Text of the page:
Biology department gains new land

From+left%3A+Cody+Hanson+%28%E2%80%9817%29%2C+James+Ostlie+%28%E2%80%9817%29%2C+John+Westby+%28%E2%80%9817%29%2C+Ryan+Pribyl+%28%E2%80%9817%29%2C+Maria+Warner+%28%E2%80%9818%29%2C+Marissa+Wales+%28%E2%80%9817%29%2C+Brooke+Hilger+%28%E2%80%9817%29%2C+Emily+Schwartau+%28%E2%80%9817%29%2C+Matthew+Peterson+%28%E2%80%9817%29%2C+Bret+Powers+%28%E2%80%9817%29%2C+Emma+Stivers+%28%E2%80%9817%29%2C+Isaac+Jensen+%28%E2%80%9817%29+and++Hannah+Haugen+%28%E2%80%9817%29+are+students+in+Associate+Professor+of+Biology+Beth+Lynch%E2%80%99s+course.
From left: Cody Hanson (‘17), James Ostlie (‘17), John Westby (‘17), Ryan Pribyl (‘17), Maria Warner (‘18), Marissa Wales (‘17), Brooke Hilger (‘17), Emily Schwartau (‘17), Matthew Peterson (‘17), Bret Powers (‘17), Emma Stivers (‘17), Isaac Jensen (‘17) and  Hannah Haugen (‘17) are students in Associate Professor of Biology Beth Lynch’s course.

From left: Cody Hanson (‘17), James Ostlie (‘17), John Westby (‘17), Ryan Pribyl (‘17), Maria Warner (‘18), Marissa Wales (‘17), Brooke Hilger (‘17), Emily Schwartau (‘17), Matthew Peterson (‘17), Bret Powers (‘17), Emma Stivers (‘17), Isaac Jensen (‘17) and Hannah Haugen (‘17) are students in Associate Professor of Biology Beth Lynch’s course.

Photo courtesy of Beth Lynch

Photo courtesy of Beth Lynch

From left: Cody Hanson (‘17), James Ostlie (‘17), John Westby (‘17), Ryan Pribyl (‘17), Maria Warner (‘18), Marissa Wales (‘17), Brooke Hilger (‘17), Emily Schwartau (‘17), Matthew Peterson (‘17), Bret Powers (‘17), Emma Stivers (‘17), Isaac Jensen (‘17) and Hannah Haugen (‘17) are students in Associate Professor of Biology Beth Lynch’s course.

Spencer Hodge, Staff Writer

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A ten acre tract of woodlands called the Weigle-Roslien forest, including an old sugar maple and single basswood forest, was donated to Luther College by emeritus David Roslien (‘59) and Larry Weigle (‘59) several years ago. This year Associate Professor of Biology Beth Lynch and her students established six 20 by 20 meter permanent forest research plots for studying.

“By ‘permanent plot’ we mean that we put stakes in the corners so that every year we can go back and find the same spot,” Lynch said. “Inside the plots the students identified all the trees and measured their diameters, made a map of all the locations in the plot, looked at small diameter, woody things like saplings and they also looked at the ground flora.”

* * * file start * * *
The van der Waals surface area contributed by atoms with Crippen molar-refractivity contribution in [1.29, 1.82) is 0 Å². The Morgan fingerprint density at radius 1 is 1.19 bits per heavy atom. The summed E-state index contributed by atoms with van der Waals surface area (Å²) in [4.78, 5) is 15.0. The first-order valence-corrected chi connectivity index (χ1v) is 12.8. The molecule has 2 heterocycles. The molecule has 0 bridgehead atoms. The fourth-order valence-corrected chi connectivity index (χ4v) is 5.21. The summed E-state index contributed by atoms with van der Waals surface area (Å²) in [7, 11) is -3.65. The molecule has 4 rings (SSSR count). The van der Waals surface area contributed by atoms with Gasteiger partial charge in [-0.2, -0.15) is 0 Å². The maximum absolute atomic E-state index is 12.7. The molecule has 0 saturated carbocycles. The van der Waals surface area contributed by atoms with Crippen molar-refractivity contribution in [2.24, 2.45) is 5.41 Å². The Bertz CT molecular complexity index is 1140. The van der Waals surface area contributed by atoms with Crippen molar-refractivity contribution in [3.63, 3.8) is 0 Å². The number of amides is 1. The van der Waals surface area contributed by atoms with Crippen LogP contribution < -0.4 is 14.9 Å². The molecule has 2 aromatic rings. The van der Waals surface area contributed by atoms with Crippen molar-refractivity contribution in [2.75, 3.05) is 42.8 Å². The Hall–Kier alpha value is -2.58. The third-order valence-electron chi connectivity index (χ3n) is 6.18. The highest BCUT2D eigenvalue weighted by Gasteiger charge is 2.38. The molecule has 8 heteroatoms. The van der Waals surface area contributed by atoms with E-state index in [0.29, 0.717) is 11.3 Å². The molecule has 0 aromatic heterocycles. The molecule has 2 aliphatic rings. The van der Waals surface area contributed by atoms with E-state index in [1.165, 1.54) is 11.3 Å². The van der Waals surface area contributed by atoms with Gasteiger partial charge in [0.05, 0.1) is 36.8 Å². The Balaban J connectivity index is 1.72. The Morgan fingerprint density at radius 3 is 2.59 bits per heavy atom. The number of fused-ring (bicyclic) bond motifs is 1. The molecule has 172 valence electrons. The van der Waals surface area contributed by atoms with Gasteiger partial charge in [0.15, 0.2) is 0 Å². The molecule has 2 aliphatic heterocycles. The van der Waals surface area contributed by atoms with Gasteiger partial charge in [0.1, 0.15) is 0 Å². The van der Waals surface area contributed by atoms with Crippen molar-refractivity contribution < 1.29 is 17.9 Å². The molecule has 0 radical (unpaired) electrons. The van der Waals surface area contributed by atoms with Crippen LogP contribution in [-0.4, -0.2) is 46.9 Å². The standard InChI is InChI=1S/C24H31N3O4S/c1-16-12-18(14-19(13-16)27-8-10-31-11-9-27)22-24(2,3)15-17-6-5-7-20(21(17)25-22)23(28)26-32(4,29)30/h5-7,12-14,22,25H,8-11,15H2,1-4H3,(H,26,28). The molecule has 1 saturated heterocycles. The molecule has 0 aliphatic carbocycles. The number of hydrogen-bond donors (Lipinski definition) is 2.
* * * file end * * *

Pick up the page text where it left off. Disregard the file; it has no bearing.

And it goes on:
According to Lynch, other qualities that students observed in their plots were slope, canopy cover and damage to trees. Lynch explained that all these observational inventories are done to enable an analysis of the plot’s ecological movement through time.

“The idea of permanent plots is that you establish some baseline information and then when you go back year after year you can see how the ecosystem changes,” Lynch said. “The cool thing is that we’re using a procedure that’s common to a couple dozen colleges across the U.S. so we can compare data from site to site — through the [Ecological Research as Education Network] (EREN).”

Lynch and her students are participating in a specific project of the EREN called the Permanent Forest Plot Project which shares data from identical studies across the country. According to the EREN website, the project is meant to establish a wide-reaching research mechanism that allows students and faculty to address questions of ecological patterns across a range of locations and ecoregions.

“One big ecological question people are trying to answer from the data collected from these plots across the country is ‘how being on an edge affects how forests change over time?’,” Lynch said. “So we put six plots in the forest — some of them are on the edge of a cornfield and some of them are in the interior of the forest.”

After researching these various qualities of the forest, students then began independently developing research topics about the forest.

“By a month into the course my students had learned a lot about the forest,” Lynch said. “We had been out there every week for lab, I told them some of its history. They then used it to generate research questions of their own.”

Photo courtesy of Beth Lynch
Land converted for bio research.

Research topics of woods included studies of carbon storage and invasive earthworms. Lynch spoke about the difficulty of the research.

“Researching carbon storage means going out there and figuring out how big the trees are, how much carbon is in each each tree, measuring the carbon content of the soil and then estimating the amount of stored carbon in the ten acre piece of forest,” Lynch said. “It was an ambitious project, and they found out really cool information. There is really high organic carbon storage in the soil. It is a really ancient forest.”

Besides the intensive research, Lynch explains that being near the old growth sugar maples and the single stemmed basswoods is an exceptionally valuable experience.

“I think when you walk in there it’ll feel different than other woods which I think it is an amazing place,” Lynch said. “There is nothing like it around here.”

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